7% of respondents identifying as Black or African American are professional scuba divers (DM or above) compared to 29.3% of respondents identifying as White or Caucasian. This suggests more efforts need to be made to encourage Black women to progress in scuba diving careers.
25% of Asian respondents are professional divers.
Of the 44% of respondents who had considered a career in diving but decided not to, a majority of those quoted money, time and lack of accessibility and representation as a factor. Some actions they felt could help divers progress down a professional route are:
In areas with a thriving recreational diving industry, pay the dive master living wages, i.e. not relying on tips, with a reasonable apprenticeship. Diving is already a very expensive and high-risk sport, so it is hard for the customers to understand why the money did not reach the workers.
Affordable apprenticeship programs that can be done part time even if it takes longer to finish
Affordable courses, higher salaries, permanent contracts, social security
Ease of finding safe affordable housing would be one, providing strong health care coverage, good vacation time, and a better salary would be some.
Amongst all respondents, the majority earn between $20,001 – $60,000, with 31% of women divers surveyed falling into this bracket. The second highest household income was those earning more than $100,001 per year, at 28%. 23% of those surveyed earn between $60,001 and $100,000, and those earning less than $20,000 had the lowest representation, with 18% of divers in this category.
Amongst the respondents who are professional scuba divers, the majority (34%) have an annual income between $20,000-$60,000 USD. However, 43% of all Open Water Instructors surveyed have an annual household income less than $20,000 USD.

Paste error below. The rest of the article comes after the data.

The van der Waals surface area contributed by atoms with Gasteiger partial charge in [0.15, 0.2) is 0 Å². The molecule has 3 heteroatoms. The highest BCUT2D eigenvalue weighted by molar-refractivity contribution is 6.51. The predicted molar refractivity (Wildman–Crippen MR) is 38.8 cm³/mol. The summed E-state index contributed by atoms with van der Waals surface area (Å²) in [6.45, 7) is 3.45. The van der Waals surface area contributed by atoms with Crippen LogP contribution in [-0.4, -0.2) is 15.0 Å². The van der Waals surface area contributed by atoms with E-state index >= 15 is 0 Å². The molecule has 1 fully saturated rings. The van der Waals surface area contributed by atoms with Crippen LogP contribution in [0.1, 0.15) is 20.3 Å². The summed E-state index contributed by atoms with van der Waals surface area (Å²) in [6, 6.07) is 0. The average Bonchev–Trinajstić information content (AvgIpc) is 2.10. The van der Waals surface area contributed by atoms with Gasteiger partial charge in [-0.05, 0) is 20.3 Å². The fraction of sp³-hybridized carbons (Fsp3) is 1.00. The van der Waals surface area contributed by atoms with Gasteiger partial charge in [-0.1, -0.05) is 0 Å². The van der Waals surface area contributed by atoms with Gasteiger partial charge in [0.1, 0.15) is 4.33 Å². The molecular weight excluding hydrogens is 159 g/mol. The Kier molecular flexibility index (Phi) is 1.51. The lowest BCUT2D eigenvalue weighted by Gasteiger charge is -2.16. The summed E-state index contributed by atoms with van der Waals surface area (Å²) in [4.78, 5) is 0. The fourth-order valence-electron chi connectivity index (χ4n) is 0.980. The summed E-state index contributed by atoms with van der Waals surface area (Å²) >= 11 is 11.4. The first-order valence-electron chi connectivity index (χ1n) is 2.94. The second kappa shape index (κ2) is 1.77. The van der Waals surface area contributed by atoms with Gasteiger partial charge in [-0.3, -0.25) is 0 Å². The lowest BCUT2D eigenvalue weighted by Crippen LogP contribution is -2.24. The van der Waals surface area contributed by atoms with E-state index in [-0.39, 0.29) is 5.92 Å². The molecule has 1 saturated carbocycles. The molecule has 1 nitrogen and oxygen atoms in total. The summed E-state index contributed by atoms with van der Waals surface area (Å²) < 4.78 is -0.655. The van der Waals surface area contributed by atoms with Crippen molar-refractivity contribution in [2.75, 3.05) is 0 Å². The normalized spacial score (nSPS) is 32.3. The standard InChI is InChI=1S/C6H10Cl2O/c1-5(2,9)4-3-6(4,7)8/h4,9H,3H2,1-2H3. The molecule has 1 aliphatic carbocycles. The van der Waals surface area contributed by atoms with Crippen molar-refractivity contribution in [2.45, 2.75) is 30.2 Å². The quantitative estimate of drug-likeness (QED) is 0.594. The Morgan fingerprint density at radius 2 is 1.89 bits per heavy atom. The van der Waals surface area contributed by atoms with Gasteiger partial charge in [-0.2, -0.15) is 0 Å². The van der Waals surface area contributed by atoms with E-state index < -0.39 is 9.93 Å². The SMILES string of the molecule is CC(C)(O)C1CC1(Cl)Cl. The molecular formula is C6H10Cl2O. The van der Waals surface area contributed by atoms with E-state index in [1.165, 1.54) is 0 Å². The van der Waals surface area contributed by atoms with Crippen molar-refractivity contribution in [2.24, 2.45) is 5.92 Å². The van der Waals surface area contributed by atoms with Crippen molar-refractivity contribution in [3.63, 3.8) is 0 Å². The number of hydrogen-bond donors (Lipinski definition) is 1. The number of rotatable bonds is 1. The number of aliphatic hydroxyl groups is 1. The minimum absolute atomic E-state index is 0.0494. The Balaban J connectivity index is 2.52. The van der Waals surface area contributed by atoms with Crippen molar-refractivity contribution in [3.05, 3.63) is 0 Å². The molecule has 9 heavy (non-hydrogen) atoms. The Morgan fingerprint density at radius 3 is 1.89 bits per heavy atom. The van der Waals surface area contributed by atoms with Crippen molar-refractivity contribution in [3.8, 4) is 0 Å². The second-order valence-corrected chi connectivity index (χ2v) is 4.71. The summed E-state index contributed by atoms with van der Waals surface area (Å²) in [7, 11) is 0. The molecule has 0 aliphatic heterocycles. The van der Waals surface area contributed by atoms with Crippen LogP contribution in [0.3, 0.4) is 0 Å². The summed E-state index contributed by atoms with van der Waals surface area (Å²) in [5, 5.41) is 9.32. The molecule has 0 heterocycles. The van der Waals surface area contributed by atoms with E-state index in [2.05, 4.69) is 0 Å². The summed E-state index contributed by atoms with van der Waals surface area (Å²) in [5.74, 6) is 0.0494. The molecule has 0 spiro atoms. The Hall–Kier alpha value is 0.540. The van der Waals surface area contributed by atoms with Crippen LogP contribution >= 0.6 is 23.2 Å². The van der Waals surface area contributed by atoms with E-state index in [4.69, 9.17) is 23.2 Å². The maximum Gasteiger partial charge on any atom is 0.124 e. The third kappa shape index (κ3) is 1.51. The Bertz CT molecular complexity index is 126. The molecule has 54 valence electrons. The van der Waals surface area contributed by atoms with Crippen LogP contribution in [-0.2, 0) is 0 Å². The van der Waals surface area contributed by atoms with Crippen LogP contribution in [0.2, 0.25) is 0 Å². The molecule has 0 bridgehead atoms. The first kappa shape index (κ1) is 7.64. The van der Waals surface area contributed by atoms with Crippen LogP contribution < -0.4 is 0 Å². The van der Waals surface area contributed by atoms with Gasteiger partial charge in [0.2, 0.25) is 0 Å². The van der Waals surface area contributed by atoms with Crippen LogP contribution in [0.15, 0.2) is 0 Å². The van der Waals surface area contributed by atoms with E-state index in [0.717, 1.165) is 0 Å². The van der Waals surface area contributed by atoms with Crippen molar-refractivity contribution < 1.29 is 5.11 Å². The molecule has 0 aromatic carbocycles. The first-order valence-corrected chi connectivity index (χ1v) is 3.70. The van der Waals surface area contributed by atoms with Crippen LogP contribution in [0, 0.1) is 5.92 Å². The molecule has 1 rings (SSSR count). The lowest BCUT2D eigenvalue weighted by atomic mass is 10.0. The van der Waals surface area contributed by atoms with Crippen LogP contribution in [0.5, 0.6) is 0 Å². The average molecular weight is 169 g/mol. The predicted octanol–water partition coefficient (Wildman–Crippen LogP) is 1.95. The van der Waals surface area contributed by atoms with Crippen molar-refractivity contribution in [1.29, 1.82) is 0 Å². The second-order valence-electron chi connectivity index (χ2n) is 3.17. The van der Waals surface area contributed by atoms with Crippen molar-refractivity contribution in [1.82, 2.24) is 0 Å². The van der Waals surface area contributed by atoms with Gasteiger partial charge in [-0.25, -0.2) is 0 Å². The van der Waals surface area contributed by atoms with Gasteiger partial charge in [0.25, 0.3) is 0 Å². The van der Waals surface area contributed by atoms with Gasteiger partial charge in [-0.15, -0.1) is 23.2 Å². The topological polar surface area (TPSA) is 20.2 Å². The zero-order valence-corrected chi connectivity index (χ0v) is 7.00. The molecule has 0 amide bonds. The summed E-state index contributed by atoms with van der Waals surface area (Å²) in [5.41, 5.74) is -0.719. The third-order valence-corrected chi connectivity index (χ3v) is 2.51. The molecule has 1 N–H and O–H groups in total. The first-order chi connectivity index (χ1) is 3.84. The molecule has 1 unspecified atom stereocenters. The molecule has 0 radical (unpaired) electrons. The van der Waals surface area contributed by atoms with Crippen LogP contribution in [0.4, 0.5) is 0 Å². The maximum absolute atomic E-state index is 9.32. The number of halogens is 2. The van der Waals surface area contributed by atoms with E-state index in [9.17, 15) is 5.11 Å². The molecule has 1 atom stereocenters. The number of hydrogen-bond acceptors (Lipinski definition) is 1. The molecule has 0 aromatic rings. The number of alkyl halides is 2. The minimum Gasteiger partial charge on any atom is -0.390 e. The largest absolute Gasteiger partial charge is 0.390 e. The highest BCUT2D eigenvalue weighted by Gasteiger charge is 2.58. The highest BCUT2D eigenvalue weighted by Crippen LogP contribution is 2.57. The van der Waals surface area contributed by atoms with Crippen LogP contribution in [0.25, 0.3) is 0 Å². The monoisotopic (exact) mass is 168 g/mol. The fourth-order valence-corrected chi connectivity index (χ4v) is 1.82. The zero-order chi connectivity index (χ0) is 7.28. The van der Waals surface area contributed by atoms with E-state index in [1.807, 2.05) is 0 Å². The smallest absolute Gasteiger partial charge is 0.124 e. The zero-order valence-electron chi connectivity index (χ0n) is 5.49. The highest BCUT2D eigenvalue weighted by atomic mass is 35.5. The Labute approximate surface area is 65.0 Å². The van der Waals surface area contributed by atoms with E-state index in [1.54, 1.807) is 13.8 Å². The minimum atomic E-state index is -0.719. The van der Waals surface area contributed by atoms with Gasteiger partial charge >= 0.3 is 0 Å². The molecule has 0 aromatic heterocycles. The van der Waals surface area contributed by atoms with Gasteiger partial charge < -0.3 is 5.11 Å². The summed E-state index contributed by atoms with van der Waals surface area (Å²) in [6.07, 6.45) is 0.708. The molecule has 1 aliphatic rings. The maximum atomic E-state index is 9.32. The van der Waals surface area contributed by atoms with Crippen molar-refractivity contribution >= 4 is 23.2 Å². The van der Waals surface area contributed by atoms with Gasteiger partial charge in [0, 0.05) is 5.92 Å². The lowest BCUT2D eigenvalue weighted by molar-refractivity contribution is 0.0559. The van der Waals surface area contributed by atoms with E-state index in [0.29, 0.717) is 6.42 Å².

It’s important to note, though, that the value of a $20,000 USD salary can vary greatly depending on the cost of living where the instructors are teaching. This survey was conducted worldwide, meaning that this salary value can vary. You can read more about the impact of this in our post about changes women would like to see in the dive world.
Of the 28% of divers with an annual household income of over $100,000 USD, 73% were white, 7% Asian and 3% Black. (In comparison to total representation in the survey, only 1% off all respondents that completed this survey identified as Black or African American and 9% as Asian).
Additionally, 40% of respondents with an income of $20,000 or less are hoping to progress to the next dive certification but don’t know when. Many of the responses suggest that cost of certification, diving and equipment are their main barriers to progressing further in diving.
Some suggestions from respondents on how to help with the financial strain on becoming a professional diver are:
Dive shop/stores should offer diving equipment packages to student[s] to help make the sport more accessible.
Free classes for underrepresented people, scholarships or grant offerings, local meet ups or chapters for women that dive, events to attend, free classes on sea life.
Of the 2% non-binary divers who participated, over half of them lived in the USA. Those who have not progressed into higher certifications have spoken about barriers such as:
Financial and transphobia, racism, ableism, sexism, and classism I’ve experienced in the dive community.
Fit of suits, financial access, having to be around misogyny.